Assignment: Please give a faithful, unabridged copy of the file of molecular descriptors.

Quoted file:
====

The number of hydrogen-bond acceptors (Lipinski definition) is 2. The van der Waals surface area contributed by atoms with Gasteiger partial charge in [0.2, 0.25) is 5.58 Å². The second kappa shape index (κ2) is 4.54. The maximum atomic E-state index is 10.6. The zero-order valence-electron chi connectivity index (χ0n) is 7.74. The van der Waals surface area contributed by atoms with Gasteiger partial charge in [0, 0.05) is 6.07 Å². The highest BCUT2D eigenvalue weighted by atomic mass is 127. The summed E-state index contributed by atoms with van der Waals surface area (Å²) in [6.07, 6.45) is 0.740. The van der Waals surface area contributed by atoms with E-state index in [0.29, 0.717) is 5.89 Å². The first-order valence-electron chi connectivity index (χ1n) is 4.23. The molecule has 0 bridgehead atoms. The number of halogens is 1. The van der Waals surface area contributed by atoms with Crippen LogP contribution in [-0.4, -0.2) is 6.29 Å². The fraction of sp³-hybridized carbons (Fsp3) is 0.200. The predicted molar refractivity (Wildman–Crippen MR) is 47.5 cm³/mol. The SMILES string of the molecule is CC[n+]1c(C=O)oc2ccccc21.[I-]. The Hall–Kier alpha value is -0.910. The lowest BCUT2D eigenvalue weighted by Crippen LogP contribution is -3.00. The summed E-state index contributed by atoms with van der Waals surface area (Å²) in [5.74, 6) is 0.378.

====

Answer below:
The number of hydrogen-bond acceptors (Lipinski definition) is 2. The van der Waals surface area contributed by atoms with Gasteiger partial charge in [0.2, 0.25) is 5.58 Å². The second kappa shape index (κ2) is 4.54. The maximum atomic E-state index is 10.6. The zero-order valence-electron chi connectivity index (χ0n) is 7.74. The van der Waals surface area contributed by atoms with Gasteiger partial charge in [0, 0.05) is 6.07 Å². The highest BCUT2D eigenvalue weighted by atomic mass is 127. The summed E-state index contributed by atoms with van der Waals surface area (Å²) in [6.07, 6.45) is 0.740. The van der Waals surface area contributed by atoms with E-state index in [0.29, 0.717) is 5.89 Å². The first-order valence-electron chi connectivity index (χ1n) is 4.23. The molecule has 0 bridgehead atoms. The number of halogens is 1. The van der Waals surface area contributed by atoms with Crippen LogP contribution in [-0.4, -0.2) is 6.29 Å². The fraction of sp³-hybridized carbons (Fsp3) is 0.200. The predicted molar refractivity (Wildman–Crippen MR) is 47.5 cm³/mol. The SMILES string of the molecule is CC[n+]1c(C=O)oc2ccccc21.[I-]. The Hall–Kier alpha value is -0.910. The lowest BCUT2D eigenvalue weighted by Crippen LogP contribution is -3.00. The summed E-state index contributed by atoms with van der Waals surface area (Å²) in [5.74, 6) is 0.378.